Feed the Future
This project is part of the U.S. Government's global hunger and food security initiative.

HEARTH Webinar for Prospective Partners

Event Date: 
Jan 22, 2020
9:00 am to 10:30 am EST
Online Event
The Health, Ecosystems and Agriculture for Resilient, Thriving Societies (HEARTH) Agency for International Development


Join us to discuss the details of HEARTH, USAID's new partnership opportunity for investing in the conservation of threatened ecosystems and the prosperity of communities that depend on them.


Health, Ecosystems and Agriculture for Resilient, Thriving Societies

The HEARTH Call for Proposals can be found here: https://www.grants.gov/web/grants/view-opportunity.html?oppId=322830

TWO Webinars on January 22, 2020

9 AM - 10:30 AM EST: Livestream 1

9 PM - 10:30 PM EST: Livestream 2

Call in is required for audio: Please do not use the audio from AIDConnect.
US: (888) 330-1716
International: (713) 353-7024
Access Code: 228 8460

To avoid technical difficulties during the webinar, participants should dial in to the conference number provided above.  Do NOT use the audio functionality built in to AIDConnect, and mute your computer speakers if necessary.  The webinar will be "listen only" mode; please use the chat box in AIDConnect to ask questions or to inform us of audio or other issues. 

AIDConnect works best by using the AdobeConnect application, which you will be prompted to download and install if it isn't already on your computer. If you can't install the application to your work or home computer, you can connect through a browser.  Internet Explorer (and maybe Microsoft Edge if you have it) works better than Chrome or other browsers. 


Senior Advisor for Monitoring and Evaluation

Dr. Robert Cohen is co-coordinator of the HEARTH team and is Senior Advisor for Monitoring and Evaluation in the GH Bureau’s Office of Maternal and Child Health and Nutrition (MCHN). Dr.

Cohen is a preventive medicine physician with 10 years experience in cross-sectoral development and public health, beginning at the Millennium Village Project in Northern Nigeria. He did his residency as an Active Duty Army Officer at Walter Reed Hospital here in DC, deployed to Kuwait and Iraq as part of the operation to defeat ISIS, and joined USAID in 2016 in the MCHN Office. His publications specialize in the cross-sectoral determinants of maternal and child health. He has an A.B. from Harvard University, an M.D. from Columbia University, and an M.P.H. from Johns Hopkins Bloomberg School of Public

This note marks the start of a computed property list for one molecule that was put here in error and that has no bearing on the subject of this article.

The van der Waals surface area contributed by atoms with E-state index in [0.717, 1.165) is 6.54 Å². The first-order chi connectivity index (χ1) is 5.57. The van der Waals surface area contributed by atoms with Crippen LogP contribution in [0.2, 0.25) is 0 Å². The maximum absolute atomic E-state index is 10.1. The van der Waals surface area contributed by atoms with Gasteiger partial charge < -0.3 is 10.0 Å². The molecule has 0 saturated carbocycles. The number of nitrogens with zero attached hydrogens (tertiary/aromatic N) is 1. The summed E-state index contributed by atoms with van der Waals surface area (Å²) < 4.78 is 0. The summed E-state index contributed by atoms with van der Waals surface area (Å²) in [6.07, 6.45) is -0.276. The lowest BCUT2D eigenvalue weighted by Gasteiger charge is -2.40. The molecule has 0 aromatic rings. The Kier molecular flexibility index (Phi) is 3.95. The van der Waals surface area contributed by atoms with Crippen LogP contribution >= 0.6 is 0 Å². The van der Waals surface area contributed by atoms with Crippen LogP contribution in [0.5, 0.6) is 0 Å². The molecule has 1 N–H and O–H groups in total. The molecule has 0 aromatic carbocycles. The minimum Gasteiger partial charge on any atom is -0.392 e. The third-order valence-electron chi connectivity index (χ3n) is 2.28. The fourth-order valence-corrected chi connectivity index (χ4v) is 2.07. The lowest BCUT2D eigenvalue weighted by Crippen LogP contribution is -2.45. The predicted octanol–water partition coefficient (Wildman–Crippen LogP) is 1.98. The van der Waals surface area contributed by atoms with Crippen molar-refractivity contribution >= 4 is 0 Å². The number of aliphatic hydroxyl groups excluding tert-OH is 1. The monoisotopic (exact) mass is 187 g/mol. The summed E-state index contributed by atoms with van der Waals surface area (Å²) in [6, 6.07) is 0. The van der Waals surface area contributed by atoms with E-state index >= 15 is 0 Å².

Senior Partnerships Advisor

Ken Lee is a Senior Partnerships Advisor with USAID/Washington's Private Sector Engagement Team and the Center for Transformational Partnerships at the Global Development Lab.

Ken joined USAID in 2000 and is one of the Agency's leading experts on private sector engagement. He also manages USAID's Global Development Alliance Annual Program Statement. Ken earned his J.D. at UCLA; his M.A. at UC Berkeley; and his B.A. at Carleton College. He loves Kyoto.

Senior International Population and Health Researcher


Kiersten Johnson is a senior international population and health researcher currently serving in the US Agency for International Development (USAID) Bureau for Food Security, Monitoring, Evaluation and Learning Division. Her work is grounded in two decades of research involving in-depth analyses of Demographic and Health Surveys (DHS) and Health Service Provision Assessment data for USAID's Bureau for Global Health, USAID's Climate Change Initiative, and USAID's Forestry and Biodiversity Office, as well as for the World Bank, UNICEF, and UNFPA. She has led innovative developments in the integration of NASA’s satellite remote-sensing data into the DHS to explore associations among climate, environment, and health and nutrition outcomes. Dr. Johnson has led implementation of all phases of survey and evaluation research, including planning and design, data collection and analysis, and peer-reviewed publication on topics including gender, climate change and biodiversity, child nutrition, food security, economic inequality, HIV/AIDS, health systems, maternal and child health and survival, and malaria.


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